Surakka and Malmi (2004). Contestants’ opinions must be taken into account in order
to have full view of their outputs. So, it was decided to use computer programs that take
screenshots in short periods of time. The methodology of characterizing the cognitive
process of solving programming problems was organized into five stages:
     a. Preparation of the process.
     b. Recording the process of exercise application.
     c. Analysis, processing and assessing of the partial reports (observation of pic-
        tures).
     d. An interview session.
     e. Final assessment.
Learning Programming through Games and Contests: Overview, Characterisation and Discussion
Learning Programming through Games and Contests: Overview, ...           45

     The implementation of the methodology revealed that programmers’ took notes in
the worksheets and the reasoning followed when determining the solution algorithm.
So, monitoring programming students’ actions is a useful method to discover not only
final outputs, but intermediate results of the learning process as well. We think it may
be one of the essential issues to be taken into consideration of teaching programming
curriculum, especially for novices. Monitoring process could be done by computer auto-
mated programs and be used as a general method (e.g. it may be a live survey after your
programming contest).
     Researchers focus on investigating successful components of educational games that
could help to reduce dropout rates of students in computer science. The embedding of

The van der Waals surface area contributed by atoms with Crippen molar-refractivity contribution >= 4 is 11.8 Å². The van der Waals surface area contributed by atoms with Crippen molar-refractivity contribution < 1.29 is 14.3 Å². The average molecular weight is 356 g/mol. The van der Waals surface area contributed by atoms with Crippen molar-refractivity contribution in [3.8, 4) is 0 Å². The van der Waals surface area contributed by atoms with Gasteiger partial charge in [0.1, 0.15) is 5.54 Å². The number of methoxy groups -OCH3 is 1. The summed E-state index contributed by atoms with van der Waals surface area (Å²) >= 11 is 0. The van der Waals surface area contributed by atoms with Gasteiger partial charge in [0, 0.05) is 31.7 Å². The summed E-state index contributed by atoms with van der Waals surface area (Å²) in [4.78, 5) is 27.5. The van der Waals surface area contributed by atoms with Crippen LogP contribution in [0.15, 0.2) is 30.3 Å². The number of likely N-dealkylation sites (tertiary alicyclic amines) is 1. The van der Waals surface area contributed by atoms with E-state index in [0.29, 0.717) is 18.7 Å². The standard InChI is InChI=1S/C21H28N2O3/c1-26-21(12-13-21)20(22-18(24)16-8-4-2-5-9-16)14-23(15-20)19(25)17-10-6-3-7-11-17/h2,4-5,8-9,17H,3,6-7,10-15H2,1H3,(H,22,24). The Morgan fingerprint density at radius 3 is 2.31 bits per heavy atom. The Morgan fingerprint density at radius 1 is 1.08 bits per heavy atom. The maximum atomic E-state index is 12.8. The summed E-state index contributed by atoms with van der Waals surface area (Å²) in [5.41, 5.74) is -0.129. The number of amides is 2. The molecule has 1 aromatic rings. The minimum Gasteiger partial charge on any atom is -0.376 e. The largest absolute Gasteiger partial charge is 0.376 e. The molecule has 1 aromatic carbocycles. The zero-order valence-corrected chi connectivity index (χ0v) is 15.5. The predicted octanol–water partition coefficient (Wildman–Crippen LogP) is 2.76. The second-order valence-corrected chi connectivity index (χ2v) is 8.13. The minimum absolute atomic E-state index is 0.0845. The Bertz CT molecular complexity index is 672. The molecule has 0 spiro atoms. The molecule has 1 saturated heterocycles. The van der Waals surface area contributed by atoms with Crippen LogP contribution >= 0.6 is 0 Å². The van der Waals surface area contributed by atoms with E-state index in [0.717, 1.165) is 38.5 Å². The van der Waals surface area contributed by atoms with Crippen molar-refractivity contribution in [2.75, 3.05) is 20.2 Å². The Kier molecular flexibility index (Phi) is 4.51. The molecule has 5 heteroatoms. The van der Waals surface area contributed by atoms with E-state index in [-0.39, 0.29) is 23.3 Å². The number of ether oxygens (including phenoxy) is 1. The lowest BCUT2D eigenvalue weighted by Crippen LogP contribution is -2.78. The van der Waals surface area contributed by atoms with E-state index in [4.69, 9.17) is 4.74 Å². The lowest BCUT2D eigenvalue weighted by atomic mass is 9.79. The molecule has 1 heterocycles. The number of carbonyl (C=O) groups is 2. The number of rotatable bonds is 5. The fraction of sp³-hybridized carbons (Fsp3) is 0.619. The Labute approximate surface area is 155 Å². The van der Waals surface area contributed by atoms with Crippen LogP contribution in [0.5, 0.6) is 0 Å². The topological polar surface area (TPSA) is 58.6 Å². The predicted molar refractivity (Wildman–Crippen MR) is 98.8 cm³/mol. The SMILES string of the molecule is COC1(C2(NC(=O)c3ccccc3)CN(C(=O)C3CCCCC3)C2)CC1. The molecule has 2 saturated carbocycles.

gamification in programming courses can be one of solutions for that: it can help to
maximize student participation and learning, motivate and reduce dropout rates, espe-
cially for novices in programming (Azmi et al., 2015). Some platforms, e.g. Prog&Play
may help even to recruit students in computer science (Muratet et al., 2010). Interven-
tion of educational games in programming courses raises pass rates by 10.8% on average
(Vihavainen et al., 2014).
     A feedback is an important and necessary part in education and educational games
(Azmi et al., 2015; Cuba-Ricardo et al., 2015; Tillmann et al., 2013). Good feedback can
be implemented by providing guidance to players within the game so that they do not feel
“lost” (Becker, 2008) or by avoiding negative consequences in the game. Another solu-
tion is to make the game a multiplayer one to motivate players to play the game longer.
     The most successful factors are multiple modalities of games, players’ collaboration,
adaptive or personalized game components based on real world sensory data (Laama-
rti et al., 2014). Non-educational games may be gamified and used for teaching program-
ming courses as well (Muratet et al., 2010). Contests and duels in programming games